In the concluding remarks, Mr. Dulles said that the matter involves considerations of such high policy that he saw little point in having the problem studied by staff level people. Mr. Quarles commented that there is much in the background of our thinking in this matter that bears on the points raised in the discussion. Mr. Dulles said that background is not enough; we must have something we can present to our allies.

A. J. Goodpaster3
Brigadier General, USA
  1. Source: Eisenhower Library, Staff Secretary Records, Nuclear Exchange. Top Secret. Drafted by Goodpaster on April 9. Another memorandum of this conversation by Smith is in Department of State, S/P Files: Lot 67 D 548, Military Issues 1958–1959.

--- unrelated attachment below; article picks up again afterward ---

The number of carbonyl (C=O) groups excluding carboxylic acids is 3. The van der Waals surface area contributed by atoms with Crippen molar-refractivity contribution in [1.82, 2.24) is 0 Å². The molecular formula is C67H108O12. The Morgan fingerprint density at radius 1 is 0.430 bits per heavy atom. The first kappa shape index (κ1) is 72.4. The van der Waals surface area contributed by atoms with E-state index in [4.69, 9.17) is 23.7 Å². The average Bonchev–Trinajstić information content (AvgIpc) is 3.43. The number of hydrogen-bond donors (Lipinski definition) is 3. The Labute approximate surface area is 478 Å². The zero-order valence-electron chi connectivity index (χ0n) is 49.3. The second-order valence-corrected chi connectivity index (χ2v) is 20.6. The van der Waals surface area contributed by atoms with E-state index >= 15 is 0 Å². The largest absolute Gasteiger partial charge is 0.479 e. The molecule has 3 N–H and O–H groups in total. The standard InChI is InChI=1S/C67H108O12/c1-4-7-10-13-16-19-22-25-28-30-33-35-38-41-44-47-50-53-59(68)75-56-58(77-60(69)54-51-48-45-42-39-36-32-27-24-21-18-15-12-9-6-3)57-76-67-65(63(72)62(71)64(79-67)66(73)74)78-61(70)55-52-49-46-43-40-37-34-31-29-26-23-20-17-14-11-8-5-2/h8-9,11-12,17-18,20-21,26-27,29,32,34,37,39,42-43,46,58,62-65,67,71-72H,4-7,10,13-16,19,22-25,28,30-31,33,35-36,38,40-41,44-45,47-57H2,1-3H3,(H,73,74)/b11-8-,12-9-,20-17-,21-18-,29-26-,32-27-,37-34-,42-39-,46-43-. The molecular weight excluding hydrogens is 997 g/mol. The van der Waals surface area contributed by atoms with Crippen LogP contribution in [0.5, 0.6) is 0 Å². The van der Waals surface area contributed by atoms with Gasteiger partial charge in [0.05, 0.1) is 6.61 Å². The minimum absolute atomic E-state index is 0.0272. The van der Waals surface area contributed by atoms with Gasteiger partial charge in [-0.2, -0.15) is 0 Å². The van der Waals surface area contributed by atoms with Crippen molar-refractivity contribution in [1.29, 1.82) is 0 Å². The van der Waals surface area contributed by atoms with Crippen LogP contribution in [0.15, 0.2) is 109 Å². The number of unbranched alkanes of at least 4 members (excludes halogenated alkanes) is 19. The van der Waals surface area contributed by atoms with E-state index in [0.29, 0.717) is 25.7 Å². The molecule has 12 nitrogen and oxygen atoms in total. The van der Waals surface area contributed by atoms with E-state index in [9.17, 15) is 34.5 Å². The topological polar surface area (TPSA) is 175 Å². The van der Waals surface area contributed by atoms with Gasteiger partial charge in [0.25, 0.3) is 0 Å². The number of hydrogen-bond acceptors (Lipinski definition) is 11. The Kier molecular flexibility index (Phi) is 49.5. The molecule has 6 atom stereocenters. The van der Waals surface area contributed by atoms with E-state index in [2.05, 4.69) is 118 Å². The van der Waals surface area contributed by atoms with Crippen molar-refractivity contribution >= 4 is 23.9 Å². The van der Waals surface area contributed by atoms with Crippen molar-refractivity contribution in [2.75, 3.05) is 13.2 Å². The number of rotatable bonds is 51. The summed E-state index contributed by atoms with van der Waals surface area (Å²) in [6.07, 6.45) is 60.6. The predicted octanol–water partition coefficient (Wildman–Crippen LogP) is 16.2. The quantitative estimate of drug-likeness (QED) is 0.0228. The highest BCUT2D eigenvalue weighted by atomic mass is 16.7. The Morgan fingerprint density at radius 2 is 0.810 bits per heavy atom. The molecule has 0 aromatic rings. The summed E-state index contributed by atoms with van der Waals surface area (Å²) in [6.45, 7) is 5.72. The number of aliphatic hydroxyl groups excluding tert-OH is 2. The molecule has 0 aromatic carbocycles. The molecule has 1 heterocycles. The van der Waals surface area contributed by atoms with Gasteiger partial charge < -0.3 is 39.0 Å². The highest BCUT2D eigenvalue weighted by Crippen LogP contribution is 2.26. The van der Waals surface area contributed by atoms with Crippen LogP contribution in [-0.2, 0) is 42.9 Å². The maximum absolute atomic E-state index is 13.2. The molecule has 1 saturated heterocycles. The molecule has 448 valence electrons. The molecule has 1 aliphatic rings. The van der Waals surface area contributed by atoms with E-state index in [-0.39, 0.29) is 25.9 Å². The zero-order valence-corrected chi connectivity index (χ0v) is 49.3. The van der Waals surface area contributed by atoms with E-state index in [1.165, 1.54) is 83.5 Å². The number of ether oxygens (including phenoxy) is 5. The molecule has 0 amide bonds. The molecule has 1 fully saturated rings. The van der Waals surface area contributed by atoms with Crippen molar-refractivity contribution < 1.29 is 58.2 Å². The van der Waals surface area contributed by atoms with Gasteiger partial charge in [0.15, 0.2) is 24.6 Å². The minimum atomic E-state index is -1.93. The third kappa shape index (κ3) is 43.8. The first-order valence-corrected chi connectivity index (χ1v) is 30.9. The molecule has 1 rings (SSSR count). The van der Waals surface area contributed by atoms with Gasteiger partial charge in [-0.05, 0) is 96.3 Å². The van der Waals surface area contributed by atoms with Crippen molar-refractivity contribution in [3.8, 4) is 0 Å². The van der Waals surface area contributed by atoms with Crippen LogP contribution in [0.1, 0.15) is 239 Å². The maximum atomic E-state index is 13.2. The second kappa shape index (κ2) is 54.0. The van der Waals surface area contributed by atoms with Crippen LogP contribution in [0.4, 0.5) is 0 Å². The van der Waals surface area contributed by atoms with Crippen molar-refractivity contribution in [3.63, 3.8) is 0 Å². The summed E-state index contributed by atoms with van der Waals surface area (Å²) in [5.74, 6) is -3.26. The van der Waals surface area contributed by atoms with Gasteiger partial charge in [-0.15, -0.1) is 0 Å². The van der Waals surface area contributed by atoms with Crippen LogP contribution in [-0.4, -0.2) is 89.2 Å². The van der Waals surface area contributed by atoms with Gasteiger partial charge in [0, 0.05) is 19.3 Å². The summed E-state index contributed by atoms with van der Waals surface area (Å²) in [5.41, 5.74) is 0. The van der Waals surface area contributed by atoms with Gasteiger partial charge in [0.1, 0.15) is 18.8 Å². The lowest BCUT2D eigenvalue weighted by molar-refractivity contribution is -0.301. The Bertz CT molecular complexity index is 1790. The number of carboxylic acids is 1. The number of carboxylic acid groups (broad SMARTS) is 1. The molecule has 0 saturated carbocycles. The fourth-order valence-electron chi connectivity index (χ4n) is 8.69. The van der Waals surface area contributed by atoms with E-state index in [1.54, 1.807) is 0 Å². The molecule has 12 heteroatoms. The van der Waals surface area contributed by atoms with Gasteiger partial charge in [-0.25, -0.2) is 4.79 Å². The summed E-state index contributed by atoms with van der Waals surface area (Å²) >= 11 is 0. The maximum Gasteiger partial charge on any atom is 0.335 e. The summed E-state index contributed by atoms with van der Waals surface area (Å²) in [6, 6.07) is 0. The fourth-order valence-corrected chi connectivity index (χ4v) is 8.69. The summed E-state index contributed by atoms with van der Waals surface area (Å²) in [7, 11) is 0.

2. In an address delivered before the American Association for the United Nations in New York on December 29, 1950, Dulles outlined a strategic doctrine that pointed out the difficulties of area defense and emphasized deterrence through the capacity for counterattack. Dulles had also stressed, however, that “total reliance should not be placed on any single form of warfare or any relatively untried type of weapon.” The term “massive retaliation” was not used in this address. For text, see The New York Times, December 30, 1950.
  3. “Our National Policies in This Crisis,” a radio address delivered by Hoover on December 20, 1950. Text is ibid., December 21, 1958.
  4. Printed from a copy that bears this typed signature.